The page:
From 2024, clinical examination will include screening for hepatitis C for the first time

From 2024, clinical examination will include screening for hepatitis C for the first time

From 2024, for the first time, preventive measures will include testing for antibodies to hepatitis C. All Russians over 25 years of age will be able to undergo screening for free once every ten years. The Ministry of Health of the Russian Federation published an order about this for public discussion. The department explains that such a measure will facilitate early detection of the disease, as well as clarify information about its prevalence in Russia. The public organization “Together against Hepatitis” told Kommersant that this decision “exceeded the expectations of the patient community.” The examinations will be carried out with the consent of the citizen, the Ministry of Health assured.

As part of preventive examinations and medical examinations, the Ministry of Health of the Russian Federation proposes to conduct examinations for hepatitis C. The draft order of the department has been published for public discussion. Citizens aged 25 years and older will be able to undergo screening once every ten years starting in 2024. The explanatory note states that the examination will be carried out subject to the voluntary consent of the citizen or his legal representative at the expense of compulsory health insurance (CHI).

“Early detection of the disease, which is often asymptomatic, will avoid serious damage to health. This is the first time that such an examination is being included as part of preventive measures,” the department said. The document was prepared following a meeting of the working group of the Council under the President of the Russian Federation on strategic development and national projects, which took place in July.

The Ministry of Health also notes that it is necessary to organize early detection “in order to clarify information about the prevalence of hepatitis C in Russia.” A federal register of carriers of viral hepatitis is being prepared for launch, which is designed to systematize records and help maintain continuity at all stages of care. Let us note that currently the medical department has registered about 620 thousand patients with hepatitis C. However, the estimated number of cases ranges from 2.2 million to 4.9 million. No more than 2–3% of patients receive treatment annually. Thus, from January to September of this year, about 30 thousand people received therapy (this is approximately 4.8% of the register list, 1.2% of the estimated number). According to the chief infectious disease specialist of the Ministry of Health of the Russian Federation, Vladimir Chulanov, in 2022, no more than 15 thousand patients with hepatitis C received assistance at the expense of compulsory medical insurance. In March, the medical department approved the criteria for providing medical care to patients with hepatitis C in a hospital. And although public organizations were dissatisfied with the fact that the list included only patients in the later stages of development of this disease, the Ministry of Health assured that the establishment of criteria provides an opportunity to more than fivefold increase the coverage of therapy, especially for citizens with a high risk of developing life-threatening conditions.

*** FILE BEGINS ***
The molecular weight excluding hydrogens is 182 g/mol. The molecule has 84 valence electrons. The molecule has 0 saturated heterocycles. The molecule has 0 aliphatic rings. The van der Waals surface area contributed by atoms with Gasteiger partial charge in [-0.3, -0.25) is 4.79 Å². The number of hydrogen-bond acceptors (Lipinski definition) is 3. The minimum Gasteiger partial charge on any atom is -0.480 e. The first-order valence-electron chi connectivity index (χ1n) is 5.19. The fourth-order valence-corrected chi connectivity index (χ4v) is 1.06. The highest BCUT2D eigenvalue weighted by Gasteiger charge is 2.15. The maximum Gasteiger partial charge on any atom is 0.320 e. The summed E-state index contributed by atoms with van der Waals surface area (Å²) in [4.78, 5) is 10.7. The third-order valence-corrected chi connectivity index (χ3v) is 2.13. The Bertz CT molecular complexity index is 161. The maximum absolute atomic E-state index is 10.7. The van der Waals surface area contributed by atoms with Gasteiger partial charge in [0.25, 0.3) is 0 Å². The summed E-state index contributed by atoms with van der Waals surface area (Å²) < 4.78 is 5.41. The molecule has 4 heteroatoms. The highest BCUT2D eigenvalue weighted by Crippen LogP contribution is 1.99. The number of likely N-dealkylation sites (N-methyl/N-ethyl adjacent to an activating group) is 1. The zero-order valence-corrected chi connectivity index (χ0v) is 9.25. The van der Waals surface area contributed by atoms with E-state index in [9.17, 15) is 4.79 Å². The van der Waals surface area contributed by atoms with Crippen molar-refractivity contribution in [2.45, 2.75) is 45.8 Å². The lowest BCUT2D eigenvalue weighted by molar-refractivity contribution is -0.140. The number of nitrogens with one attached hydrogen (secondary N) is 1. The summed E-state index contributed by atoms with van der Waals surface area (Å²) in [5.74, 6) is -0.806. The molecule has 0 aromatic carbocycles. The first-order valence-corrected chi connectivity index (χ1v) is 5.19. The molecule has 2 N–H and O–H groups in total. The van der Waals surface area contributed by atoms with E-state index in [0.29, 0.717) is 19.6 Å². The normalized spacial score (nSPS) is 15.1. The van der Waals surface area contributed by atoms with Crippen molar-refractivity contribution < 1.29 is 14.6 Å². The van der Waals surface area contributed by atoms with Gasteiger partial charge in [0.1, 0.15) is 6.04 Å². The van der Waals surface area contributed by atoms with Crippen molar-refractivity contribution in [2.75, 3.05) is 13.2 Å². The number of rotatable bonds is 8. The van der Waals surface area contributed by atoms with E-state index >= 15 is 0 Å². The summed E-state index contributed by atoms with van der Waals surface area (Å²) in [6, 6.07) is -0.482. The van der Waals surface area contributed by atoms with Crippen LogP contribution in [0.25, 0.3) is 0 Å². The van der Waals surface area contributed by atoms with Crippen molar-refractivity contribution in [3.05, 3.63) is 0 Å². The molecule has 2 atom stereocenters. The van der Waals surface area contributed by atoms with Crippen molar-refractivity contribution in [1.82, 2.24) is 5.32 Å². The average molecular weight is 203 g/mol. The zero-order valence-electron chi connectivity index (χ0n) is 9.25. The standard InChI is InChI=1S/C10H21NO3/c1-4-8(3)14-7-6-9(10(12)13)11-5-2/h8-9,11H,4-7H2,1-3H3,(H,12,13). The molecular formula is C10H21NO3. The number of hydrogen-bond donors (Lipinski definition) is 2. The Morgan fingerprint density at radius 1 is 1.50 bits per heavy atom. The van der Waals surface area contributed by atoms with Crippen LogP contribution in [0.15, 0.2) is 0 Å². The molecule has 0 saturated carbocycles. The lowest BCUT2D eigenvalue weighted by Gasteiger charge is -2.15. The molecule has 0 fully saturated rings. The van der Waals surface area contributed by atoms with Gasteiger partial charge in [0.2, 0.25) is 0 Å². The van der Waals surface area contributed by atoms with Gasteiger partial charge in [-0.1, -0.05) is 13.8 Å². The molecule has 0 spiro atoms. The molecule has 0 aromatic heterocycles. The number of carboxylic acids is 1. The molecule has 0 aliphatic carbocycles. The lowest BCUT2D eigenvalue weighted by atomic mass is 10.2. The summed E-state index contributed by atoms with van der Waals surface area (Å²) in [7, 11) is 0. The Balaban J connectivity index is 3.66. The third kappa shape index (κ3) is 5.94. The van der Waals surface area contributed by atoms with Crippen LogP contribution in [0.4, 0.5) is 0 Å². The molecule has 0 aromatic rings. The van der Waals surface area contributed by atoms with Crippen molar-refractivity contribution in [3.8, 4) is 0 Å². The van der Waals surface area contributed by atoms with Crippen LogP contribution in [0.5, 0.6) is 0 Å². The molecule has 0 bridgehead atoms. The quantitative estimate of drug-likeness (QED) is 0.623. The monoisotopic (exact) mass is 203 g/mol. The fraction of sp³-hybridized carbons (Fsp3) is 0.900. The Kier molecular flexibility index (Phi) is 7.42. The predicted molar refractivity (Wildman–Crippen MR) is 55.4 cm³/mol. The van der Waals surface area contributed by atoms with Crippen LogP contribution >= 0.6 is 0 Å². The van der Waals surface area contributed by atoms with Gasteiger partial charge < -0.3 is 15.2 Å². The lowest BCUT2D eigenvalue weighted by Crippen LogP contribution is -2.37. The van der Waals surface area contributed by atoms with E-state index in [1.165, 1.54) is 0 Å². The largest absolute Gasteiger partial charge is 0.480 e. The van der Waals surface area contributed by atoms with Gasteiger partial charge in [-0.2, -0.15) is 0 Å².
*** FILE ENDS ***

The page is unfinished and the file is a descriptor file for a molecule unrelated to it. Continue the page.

Nikita Kovalenko, head of the interregional public organization “Together against Hepatitis,” says that the decision of the medical department “exceeded the expectations of the patient community.” “First of all, the order came very quickly. To be honest, we were expecting it at the end of February. Secondly, instead of singling out “certain groups of the population,” the Ministry of Health immediately included screening for hepatitis C for everyone,” comments Mr. Kovalenko. “At first, I was confused by the frequency - once every ten years: we recommend it annually. But, as I understand it, the task now is to first identify all those infected. And from this point of view everything is fine.”

Nikita Kovalenko reminds that the presence of antibodies to the hepatitis C virus alone does not allow a diagnosis. The diagnosis of “viral hepatitis C” is made only if there is RNA of the hepatitis C virus in the blood, detected by PCR. According to the SanPiN for infectious diseases, a patient with newly detected antibodies must be referred to an infectious disease specialist within three days on an outpatient basis and 24 hours on an inpatient basis.

Earlier, Mr. Kovalenko noted that in recent years, treatment coverage for patients with hepatitis C has been expanding, and “serious plans” for treatment under compulsory medical insurance have been announced. However, as Kommersant reported, the patient community expressed dissatisfaction with the absence of expenses for the treatment of hepatitis C as a monoinfection in the recently adopted federal budget. They note that Russian President Vladimir Putin ordered to find a source of funding for these purposes by October 20. The Ministry of Health told Kommersant that “appropriate funds have been provided and will be allocated for these purposes by separate government decisions.”

Natalia Kostarnova

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